The result? Happy employees and less turnover, which means fewer recruiting and onboarding costs for you.
As an employer, I’d much rather look at getting wages to a sustainable level than worrying about a minor benefit like a PTO cash out.
Keep Policies as Simple as Possible
For me, every extra system needs to carry its weight. A PTO cash out system is one more thing to manage, one more thing that can break, and one more thing that can conflict with other policies and systems.
And since I don’t believe that cash outs carry any real value, it’s extra complexity without any added benefit for the company or employees.
The Taxes on Cash Outs Get Messy
If you provide a PTO cash out option, employees might be required to pay taxes on their accrued PTO—even if they haven’t cashed it out yet.
So it’s crucial to run this potential legal issue by your CPA and attorney before putting a cash out benefit in your PTO policy.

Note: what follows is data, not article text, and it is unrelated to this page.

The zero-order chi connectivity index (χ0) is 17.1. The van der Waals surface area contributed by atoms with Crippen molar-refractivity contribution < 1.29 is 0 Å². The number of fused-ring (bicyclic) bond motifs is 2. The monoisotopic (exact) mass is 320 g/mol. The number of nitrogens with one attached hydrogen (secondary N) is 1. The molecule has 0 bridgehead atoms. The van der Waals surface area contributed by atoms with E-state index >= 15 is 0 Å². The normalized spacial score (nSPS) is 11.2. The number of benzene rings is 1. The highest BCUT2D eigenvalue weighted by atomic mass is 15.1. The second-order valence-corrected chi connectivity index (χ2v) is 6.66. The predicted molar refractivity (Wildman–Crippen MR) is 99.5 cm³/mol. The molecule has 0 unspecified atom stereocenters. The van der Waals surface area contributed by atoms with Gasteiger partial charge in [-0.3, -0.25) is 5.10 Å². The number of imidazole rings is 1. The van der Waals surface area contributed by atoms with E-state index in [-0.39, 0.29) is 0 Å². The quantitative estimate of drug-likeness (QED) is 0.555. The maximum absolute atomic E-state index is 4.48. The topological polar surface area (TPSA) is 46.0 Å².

In my opinion, the tax thing is a huge headache that I’d rather avoid entirely.
How to Offer a PTO Cash Out
If you really want to offer a PTO cash out policy, we suggest setting a cap on how many hours can be cashed out each year. In addition, you can make it so that employees have to maintain a minimum balance of accrued PTO days in their bank after the cashout.
For example, you could offer employees the option to cash out up to 80 hours of unused PTO in December of each year. But to take the cash out, employees must have at least 30 hours of PTO left in their bank to cover unforeseen absences.
This allows your employees to get their PTO in the form of cash without draining their entire PTO bank. It keeps the cash outs small, which might convince your employees to just take the darn vacation instead.
And if you’re thinking of other creative ways to encourage employees to use PTO, like donations, read our article on why PTO donations are toxic and terrible.
For me, the most important thing when it comes to PTO is creating a company culture that encourages and celebrates vacations.
When everyone’s well-rested, the company thrives.